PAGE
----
The whole picture changes radically when you listen to believers in poorer countries or wherever they face persecution. There the acquaintance with Scripture is often at a deeper and more existential level. Then age, gender or health makes no difference, and they long for something real and with great passion, i.e. to be with Christ. For these folks to be “in heaven” is to be with their risen Lord (cf. Phil. 1:21-23 and II Cor. 5:6-8). That is what makes heaven such a wonderful place. Jesus will be there! Anything less than that would be a reminder of hell. Thankfully recent Christian literature has begun to put the record straight on the life to come. One thinks of the influential work of UK scholar Tom Wright in Surprised by Hope (2008) and After You Believe (2010), of the amazing Bible Project and its short video “Heaven and Earth”. Popular Christian writings also begin to reflect these views more and more.
God’s space and our space
So where is heaven? The Bible Project‘s “Heaven and Earth” tells the story like this: In Genesis 1 and 2 heaven (as God’s space) and earth (as man’s space) overlapped completely. Adam and Eve walked in a blessed unbroken fellowship with God. But sin came and brought a radical separation between the two spheres, as man and woman were banished from the garden. From then on God’s space and man’s space continued to exist separately. It no longer overlapped completely. Man’s space (on earth) was radically marred by sin and filled with pain and misery, even though many remnants and memories of our happy state before the fall prevailed. God’s space, on the other hand, is one of perfect peace and glory, where he is enthroned and served by myriads of angels and archangels.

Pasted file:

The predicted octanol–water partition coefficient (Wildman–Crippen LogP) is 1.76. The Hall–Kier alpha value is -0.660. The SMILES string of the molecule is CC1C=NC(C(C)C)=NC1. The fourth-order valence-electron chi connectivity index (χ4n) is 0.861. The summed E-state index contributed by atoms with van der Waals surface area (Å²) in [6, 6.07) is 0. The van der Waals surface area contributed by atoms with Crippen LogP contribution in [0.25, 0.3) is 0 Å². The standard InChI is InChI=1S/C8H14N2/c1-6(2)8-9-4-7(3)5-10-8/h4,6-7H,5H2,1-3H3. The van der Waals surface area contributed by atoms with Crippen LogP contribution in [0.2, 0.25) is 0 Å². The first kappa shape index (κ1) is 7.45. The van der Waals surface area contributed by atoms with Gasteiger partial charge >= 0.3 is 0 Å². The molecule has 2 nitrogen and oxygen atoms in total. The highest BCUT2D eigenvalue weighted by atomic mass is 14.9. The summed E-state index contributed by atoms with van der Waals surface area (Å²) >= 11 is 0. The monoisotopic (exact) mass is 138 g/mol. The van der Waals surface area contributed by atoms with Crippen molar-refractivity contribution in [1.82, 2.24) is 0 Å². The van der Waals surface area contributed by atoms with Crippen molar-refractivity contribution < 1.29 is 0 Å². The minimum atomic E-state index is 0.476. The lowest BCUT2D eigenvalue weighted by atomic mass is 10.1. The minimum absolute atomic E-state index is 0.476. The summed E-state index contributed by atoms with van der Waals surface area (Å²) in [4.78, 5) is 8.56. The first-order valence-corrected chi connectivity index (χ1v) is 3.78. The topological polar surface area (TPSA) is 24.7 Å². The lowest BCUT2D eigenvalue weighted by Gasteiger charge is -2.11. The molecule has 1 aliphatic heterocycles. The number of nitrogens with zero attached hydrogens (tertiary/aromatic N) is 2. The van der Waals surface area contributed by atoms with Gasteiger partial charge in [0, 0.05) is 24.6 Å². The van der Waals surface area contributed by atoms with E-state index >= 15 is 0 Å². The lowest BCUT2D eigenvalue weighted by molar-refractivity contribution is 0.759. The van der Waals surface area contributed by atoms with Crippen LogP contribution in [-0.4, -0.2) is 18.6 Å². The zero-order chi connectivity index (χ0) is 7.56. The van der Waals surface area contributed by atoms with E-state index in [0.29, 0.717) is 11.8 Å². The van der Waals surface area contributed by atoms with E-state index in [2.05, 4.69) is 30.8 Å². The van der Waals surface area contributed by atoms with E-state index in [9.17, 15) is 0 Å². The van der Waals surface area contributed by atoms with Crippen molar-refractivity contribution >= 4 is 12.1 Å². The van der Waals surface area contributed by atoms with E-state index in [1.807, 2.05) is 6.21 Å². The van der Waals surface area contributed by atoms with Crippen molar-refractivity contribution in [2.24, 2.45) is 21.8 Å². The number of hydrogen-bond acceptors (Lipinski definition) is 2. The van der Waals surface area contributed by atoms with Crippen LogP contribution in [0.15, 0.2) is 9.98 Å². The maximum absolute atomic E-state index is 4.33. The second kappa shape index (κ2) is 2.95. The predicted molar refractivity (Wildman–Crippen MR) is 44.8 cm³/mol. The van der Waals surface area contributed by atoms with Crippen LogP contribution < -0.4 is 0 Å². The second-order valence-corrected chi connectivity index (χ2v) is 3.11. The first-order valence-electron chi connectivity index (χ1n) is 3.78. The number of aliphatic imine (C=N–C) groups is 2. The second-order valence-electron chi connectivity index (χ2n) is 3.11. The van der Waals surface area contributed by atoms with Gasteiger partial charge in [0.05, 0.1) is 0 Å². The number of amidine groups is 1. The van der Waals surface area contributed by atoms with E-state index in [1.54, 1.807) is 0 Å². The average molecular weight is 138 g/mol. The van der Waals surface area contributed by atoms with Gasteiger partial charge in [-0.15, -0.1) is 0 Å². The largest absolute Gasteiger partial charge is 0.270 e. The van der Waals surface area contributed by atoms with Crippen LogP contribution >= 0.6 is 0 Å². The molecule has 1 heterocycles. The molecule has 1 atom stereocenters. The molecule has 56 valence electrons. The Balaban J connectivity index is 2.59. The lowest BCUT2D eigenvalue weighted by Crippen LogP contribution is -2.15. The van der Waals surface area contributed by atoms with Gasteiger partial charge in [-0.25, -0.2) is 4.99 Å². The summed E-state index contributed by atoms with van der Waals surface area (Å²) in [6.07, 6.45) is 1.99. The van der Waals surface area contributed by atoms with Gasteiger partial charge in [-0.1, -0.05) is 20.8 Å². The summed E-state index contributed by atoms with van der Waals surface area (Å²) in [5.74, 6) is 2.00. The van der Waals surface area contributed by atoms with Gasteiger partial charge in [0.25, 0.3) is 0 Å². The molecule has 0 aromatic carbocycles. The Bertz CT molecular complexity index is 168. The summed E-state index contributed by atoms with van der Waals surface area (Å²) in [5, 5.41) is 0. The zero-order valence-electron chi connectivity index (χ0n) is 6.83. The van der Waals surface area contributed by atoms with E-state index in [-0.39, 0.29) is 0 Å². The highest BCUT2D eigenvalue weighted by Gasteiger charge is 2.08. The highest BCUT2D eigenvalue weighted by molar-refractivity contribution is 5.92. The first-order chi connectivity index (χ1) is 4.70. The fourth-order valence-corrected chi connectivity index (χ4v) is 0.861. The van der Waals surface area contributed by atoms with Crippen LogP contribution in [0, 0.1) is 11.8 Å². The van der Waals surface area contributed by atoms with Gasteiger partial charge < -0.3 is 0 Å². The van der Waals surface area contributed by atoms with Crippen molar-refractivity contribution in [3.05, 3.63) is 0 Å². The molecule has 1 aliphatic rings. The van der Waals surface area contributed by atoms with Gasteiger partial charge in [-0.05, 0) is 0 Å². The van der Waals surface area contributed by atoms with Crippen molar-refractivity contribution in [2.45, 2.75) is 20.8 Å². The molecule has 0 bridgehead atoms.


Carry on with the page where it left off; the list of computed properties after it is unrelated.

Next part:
But God’s space is not far away, it is right here, it is just another dimension of being, one which we cannot observe with our senses (most of the time). And yet, while heaven and earth are now separate, they do intersect in many ways and at many times. Think of the temple in the Old Testament, and even before that, Moses’ experience at the burning bush in the desert. Or think of the place where Jacob slept when he fled from his home, which he called Beth-El (house of God). Or think of Mount Sinai or the angel of God visiting a deflated Gideon on the threshing floor. Think of God’s many answers to David when he agonized in prayer, of the fire sent from heaven when Elijah cried out to God on Mount Carmel, to name but a few.